Alabama Adopts Race-based Standards for School Students

By:  Michael Tennant
07/17/2013
       
Alabama Adopts Race-based Standards for School Students

With the blessing of the Obama administration, Alabama — along with many other states — has established student achievement standards that differ by race and other factors, with blacks and Hispanics expected to perform much more poorly than whites and Asians.

Parents of black or Hispanic students in Alabama’s public schools, be forewarned: The state, with the backing of the Obama administration, doesn’t think your children can — or will, for the foreseeable future — perform as well as white or Asian kids. In fact, these governments are so sure your kids are inferior that they’re setting achievement standards for them far below those of other students.

“Beginning this fall,” reported the Tuscaloosa News, “Alabama public schools will be under a new state-created academic accountability system that sets different goals for students in math and reading based on their race, economic status, ability to speak English and disabilities.”

The new system, called Plan 2020, “sets a different standard for students in each of several subgroups — American Indian, Asian/Pacific Islander, black, English language learners, Hispanic, multirace, poverty, special education and white,” the paper explained.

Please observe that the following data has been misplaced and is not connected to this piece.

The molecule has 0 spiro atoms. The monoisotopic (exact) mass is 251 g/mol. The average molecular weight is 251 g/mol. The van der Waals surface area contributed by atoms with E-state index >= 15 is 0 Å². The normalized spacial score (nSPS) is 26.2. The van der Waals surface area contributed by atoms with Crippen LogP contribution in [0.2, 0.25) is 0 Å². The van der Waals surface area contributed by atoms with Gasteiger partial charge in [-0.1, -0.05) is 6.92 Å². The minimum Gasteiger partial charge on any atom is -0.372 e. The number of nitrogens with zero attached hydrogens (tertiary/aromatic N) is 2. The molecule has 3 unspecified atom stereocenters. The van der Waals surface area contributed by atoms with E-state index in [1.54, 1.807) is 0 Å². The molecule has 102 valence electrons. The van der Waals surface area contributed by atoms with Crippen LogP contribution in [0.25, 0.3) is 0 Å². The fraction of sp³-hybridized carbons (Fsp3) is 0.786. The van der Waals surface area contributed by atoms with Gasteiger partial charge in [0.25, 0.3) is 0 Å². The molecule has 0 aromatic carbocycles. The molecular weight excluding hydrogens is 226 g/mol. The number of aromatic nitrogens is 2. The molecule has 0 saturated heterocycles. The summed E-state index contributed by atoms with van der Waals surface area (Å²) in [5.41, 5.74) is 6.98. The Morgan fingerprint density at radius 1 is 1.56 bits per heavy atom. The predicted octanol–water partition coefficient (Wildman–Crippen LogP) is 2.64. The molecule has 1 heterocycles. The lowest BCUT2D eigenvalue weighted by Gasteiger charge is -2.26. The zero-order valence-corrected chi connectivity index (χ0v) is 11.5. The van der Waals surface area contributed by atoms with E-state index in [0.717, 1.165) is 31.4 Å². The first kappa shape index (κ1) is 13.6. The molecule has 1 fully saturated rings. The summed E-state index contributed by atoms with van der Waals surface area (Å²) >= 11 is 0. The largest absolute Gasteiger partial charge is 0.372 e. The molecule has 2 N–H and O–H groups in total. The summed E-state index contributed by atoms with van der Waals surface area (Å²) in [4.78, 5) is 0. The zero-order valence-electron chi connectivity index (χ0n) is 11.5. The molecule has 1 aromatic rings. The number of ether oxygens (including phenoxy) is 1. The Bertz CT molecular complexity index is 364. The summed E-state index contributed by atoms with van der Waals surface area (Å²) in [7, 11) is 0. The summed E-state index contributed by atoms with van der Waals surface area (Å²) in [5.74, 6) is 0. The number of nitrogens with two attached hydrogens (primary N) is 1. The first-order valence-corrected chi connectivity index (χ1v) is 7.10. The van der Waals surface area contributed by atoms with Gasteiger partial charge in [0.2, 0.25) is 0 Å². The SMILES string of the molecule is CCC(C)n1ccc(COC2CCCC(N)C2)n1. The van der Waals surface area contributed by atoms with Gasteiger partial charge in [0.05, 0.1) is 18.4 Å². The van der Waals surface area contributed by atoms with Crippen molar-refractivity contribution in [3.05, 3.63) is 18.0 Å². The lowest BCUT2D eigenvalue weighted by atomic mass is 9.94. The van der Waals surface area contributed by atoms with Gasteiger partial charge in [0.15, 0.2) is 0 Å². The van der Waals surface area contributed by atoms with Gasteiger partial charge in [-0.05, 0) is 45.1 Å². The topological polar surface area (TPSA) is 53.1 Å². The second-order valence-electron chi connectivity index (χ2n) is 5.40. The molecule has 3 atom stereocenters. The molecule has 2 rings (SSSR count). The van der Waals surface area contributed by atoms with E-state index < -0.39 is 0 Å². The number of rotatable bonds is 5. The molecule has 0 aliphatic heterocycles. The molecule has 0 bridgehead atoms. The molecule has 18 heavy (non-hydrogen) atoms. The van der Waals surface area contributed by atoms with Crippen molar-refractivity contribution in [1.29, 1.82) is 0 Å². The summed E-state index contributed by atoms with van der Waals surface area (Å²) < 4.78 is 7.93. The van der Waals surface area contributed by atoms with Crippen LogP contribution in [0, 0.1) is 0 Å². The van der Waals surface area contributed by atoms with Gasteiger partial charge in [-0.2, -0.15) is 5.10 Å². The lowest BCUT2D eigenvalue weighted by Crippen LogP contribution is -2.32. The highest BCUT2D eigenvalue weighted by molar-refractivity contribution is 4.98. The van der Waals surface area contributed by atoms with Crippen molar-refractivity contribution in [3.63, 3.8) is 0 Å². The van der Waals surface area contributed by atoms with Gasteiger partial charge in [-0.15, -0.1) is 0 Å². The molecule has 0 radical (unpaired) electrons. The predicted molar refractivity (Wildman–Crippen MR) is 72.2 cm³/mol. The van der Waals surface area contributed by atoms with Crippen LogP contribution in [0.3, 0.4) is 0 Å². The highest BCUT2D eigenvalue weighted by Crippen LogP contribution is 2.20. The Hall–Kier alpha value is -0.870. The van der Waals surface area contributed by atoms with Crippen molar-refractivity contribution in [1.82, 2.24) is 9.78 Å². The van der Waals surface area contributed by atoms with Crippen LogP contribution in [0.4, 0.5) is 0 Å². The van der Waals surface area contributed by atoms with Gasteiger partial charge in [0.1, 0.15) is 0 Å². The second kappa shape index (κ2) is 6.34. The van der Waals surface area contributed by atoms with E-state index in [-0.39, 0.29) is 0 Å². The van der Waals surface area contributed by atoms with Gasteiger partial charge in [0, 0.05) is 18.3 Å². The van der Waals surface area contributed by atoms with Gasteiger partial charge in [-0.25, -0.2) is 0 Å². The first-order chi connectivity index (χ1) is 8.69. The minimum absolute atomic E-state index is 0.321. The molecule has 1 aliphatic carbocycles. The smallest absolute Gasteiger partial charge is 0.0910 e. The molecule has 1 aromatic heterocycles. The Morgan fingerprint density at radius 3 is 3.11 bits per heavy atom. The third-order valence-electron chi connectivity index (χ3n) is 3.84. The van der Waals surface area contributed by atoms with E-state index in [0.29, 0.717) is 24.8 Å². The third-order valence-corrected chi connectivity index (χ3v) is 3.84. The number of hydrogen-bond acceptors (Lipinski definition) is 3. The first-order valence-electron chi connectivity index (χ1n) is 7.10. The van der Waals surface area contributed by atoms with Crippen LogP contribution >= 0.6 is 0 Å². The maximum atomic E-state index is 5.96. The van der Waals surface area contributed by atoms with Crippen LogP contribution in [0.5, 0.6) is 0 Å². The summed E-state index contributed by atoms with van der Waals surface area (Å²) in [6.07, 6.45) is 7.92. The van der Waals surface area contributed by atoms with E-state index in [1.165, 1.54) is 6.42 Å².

“In math, reading and graduation rates — the categories Plan 2020 examines — students who are special needs, in poverty, Hispanic, black and English language-learners have the lowest starting achievement goals of all subgroups in every grade.”

For instance, for a school to meet state standards, 93.6 percent of its third-graders classified as Asian/Pacific Islander must pass mathematics. White students are not too far behind; the state requires 91.5 percent of them to pass.

It’s all downhill from there. Only 90.3 percent of American Indian students, 89.4 percent of multiracial students, and 85.5 percent of Hispanic students must pass math. Then come students in poverty (82.6 percent) and students who are still learning English (79.6 percent). Blacks come in next-to-last, with the state requiring a mere 79 percent of them to make the grade; only special-needs students are expected to perform worse.

“Some parents and community activists say Plan 2020’s ‘race-based’ standards unfairly set low expectations for black, Hispanic, English language-learner, impoverished and special needs students,” wrote the News.

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